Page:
Diabetes is a disease which is growing like a plague. For the year 2014, Diabetes NZ cites 257,776 people affected by this disease. Furthermore, one in three adults and one in ten kids are obese in New Zealand, with disproportionate representation in the low socio-economic population.
This article aims to present diabetes from a different perspective, investigating the possibility that diabetes is not a ‘disease’, and that it’s not necessarily about ‘calories in – calories out’. Perhaps we need to think outside the ‘official’ guidelines to cure diabetes, and do our research before the so-called ‘healthy’ food actually kills us.
In 2007 I was diagnosed with Type 2 diabetes. I consider myself fortunate. Diabetes is a slow killer and can go undetected for many years. I was given the common professional advice to control diabetes; eat complex carbohydrates, avoid fat, do a bit of exercise, and take the prescribed pills. Accepting that doctors and dieticians know more than me, I followed the advice, but my diabetes got worse. Every doctor visit added one more tablet to my prescription. Eventually I was on nine pills a day and the next step would be insulin injections. I was also losing weight. Exercise was difficult because I was always hungry. I had high and low sugar peaks, eating six times day to keep the sugar level optimum, but was still losing weight, and confidence.
This was a very hard time for me, but at this point I had an epiphany about the human body. If, when software is created to run a machine, the software engineer also creates an anti-virus - an alternate source of power or ‘safe mode’ to protect the system, then why would ‘nature’ create such a complex machine like the human body without an anti-virus or self-healing ability?
This revelation led me to look at alternatives. I tried different diets; eating raw, then Paleo, and finally, a low carbohydrate diet without *wheat. After much online research, books, and YouTube videos (see references online), it occurred to me that the common professional guidelines for diabetes sufferers need to be reviewed.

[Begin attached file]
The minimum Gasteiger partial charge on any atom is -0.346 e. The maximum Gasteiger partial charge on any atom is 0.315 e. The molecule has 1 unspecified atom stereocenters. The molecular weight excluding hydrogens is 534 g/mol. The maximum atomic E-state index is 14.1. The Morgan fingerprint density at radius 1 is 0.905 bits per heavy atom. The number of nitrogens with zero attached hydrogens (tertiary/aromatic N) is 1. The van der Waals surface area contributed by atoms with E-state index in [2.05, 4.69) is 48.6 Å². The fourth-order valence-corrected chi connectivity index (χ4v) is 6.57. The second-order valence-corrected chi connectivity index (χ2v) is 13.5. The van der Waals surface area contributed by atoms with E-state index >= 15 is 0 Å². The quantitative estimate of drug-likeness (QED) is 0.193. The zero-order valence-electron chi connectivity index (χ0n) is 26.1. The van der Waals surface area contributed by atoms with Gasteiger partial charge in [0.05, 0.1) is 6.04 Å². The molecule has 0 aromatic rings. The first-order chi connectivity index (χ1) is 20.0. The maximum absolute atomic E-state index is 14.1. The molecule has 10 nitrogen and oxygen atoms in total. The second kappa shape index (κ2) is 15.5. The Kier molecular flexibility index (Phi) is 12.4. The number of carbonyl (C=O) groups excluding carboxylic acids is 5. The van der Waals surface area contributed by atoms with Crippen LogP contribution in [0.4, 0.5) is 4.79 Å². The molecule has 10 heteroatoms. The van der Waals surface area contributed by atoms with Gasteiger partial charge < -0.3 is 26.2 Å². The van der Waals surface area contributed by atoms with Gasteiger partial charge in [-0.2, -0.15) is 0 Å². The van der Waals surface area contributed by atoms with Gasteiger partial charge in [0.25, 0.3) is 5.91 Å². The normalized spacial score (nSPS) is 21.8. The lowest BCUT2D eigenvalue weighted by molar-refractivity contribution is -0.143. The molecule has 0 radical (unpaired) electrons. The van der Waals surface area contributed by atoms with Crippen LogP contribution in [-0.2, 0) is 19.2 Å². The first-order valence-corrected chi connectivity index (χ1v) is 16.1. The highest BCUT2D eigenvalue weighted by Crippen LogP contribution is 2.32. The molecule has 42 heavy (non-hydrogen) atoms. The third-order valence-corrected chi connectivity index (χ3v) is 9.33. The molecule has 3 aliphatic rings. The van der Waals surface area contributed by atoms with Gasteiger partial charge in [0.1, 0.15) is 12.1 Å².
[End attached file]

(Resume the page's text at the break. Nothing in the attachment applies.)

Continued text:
In 2014 I started eating a low carb, high fat diet (LCHF). Within 60 days my blood sugar results dropped to pre-diabetic levels without any medicine. Today I eat only twice a day, a wheat- and sugar-free diet. I have started to do strenuous exercise, my energy has improved, my slight belly fat has reduced and muscle weight has increased by 1.5kg. This is on a high fat diet, whereas on a complex carbohydrate, moderate-eating diet I was losing weight.
This diet is very helpful for obese people as they lose weight very easily and can maintain satiety for a longer period. However, here I must issue a disclaimer: I am not a qualified health professional. I started this journey out of necessity as my health was declining in spite of following professional recommendations. I urge you to do your own research, and take responsibility for your own health and nutritional education.
This article is not intended to condemn health professionals, it is simply an invitation to think outside the square, challenge the conventional wisdom, go against the flow and get back what you have been deprived off - your health.
“Progress is impossible without change, and those who cannot change their mind cannot change anything” George Barnard Shaw
The references below are provided as a starting point for your own research. Watch documentaries, read books, look at websites, create your own recipes, calculate your calories and make your own muesli bars to keep you and your family healthy.
Sustainable Landscapes Consultant